A cloth placemat with the rice-paste to allow for ease of painting.   I’m currently visiting my sister in Okinawa, Japan and she took me to a class on how to make bingata.  I chose to make a bingata place mat so this is what awaited me:


I didn’t know what “bingata” was (that is link to a Wikipedia article that will explain it better than I will) but it is basically a special way to paint fabrics.  The technique came from India and possibly China before trade brought the knowledge to Okinawa during the Ryukyun Kingdom.  When the Japanese took over Okinawa, trade changed and they lost the access to the pigments they were used to and had to create new pigments from local items.  Those techniques were lost during the Battle of Okinawa during World War 2 so one of the remaining members of the three families allowed from ancient times to produce bingata went to mainland Japan to get the stencils taken by soldiers or collectors.  He revived the art with the new stencils and his son is still creating the art in his studio.

What is bingata? you ask.  Have you seen those kimonos from before the second World War that have decorations on them?  Not the plain ones but the pictures of the very wealthy or royalty wearing flowing kimonos with nature scenes on them?  Those scenes are hand painted using the bingata technique.  Yes, those huge silk kimonos were hand painted.

Three squares showing the progression of painting to shading to finished.The first step to creating a bingata masterpiece is to cut mulberry paper by hand into delicate shapes which then get pasted on a type of thin lace to hold everything in place.  After the stencil is complete, it is laid out over the cloth and a special paste of rice, rice bran, and water is put over the cloth and lace stencil. Then the stencil is lifted off the fabric, leaving the rice-paste where the stencil hadn’t been.  Next the pigment is applied and the artist doesn’t need to stay in the lines.  In fact, the idea is to paint beyond the lines so every little part is colored.   Once the paste is removed, all the paint not on the stenciled area will be removed as well.  After the first layer of pigment is done, the cloth is heated (in our case using a hair dryer) until dry and another set of pigment is applied.  This type of pigment is used for shading and it is more carefully applied.  (The first square on the right shows the first step, the purely painting part, the middle one shows after shading, and the one on the left is the finished product.)  After the shading is done, the cloth is heated again before the paste is washed off with the excess paint.  It may take a few tries, especially for newcomers, but the paste should come off leaving a delicate design of many shades on the cloth.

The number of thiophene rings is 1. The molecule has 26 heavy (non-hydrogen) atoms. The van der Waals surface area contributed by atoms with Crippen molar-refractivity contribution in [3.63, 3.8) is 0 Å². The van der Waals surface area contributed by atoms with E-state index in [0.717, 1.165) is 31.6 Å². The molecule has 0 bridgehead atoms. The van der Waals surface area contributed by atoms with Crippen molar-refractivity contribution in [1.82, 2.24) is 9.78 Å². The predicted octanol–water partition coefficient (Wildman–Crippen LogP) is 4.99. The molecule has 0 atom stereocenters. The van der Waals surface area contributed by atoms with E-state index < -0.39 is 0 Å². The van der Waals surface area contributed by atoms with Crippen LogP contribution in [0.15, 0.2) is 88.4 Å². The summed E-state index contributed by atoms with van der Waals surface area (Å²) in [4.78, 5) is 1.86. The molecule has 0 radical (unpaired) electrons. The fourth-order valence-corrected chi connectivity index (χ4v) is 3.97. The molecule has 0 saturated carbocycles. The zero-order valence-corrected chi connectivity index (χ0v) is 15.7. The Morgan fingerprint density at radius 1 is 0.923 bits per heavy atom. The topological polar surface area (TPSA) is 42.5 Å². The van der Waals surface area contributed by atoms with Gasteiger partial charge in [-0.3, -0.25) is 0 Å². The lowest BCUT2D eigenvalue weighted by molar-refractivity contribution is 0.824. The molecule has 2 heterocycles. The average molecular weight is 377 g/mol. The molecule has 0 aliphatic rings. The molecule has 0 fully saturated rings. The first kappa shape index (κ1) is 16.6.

The teacher had already put down the stencil on the paste and removed the stencil by the time the class started (those steps can take a few days so that was good) and all we had to do was paint the image on the paper.  I decided to try and get an unrealistic bird and flower based on the idea of fire.

A flower and bird with hearts painted rather sloppilly not paying attention to the lines.

My bingata place mat before the shading.

A flower and bird painting with shading

My bingata after the shading

My sister and I will now have to wait a few days before we can iron our bingata pieces and wash off the paste to see what we created in our first time working with the paints.  We both eagerly await the “unveiling” of our creations.  Earlier in the class the teacher had mentioned a yellow shading pigment so I had planned on it in my design.  No such luck so I had to adapt with darker pigments.  We’ll see how it comes out.

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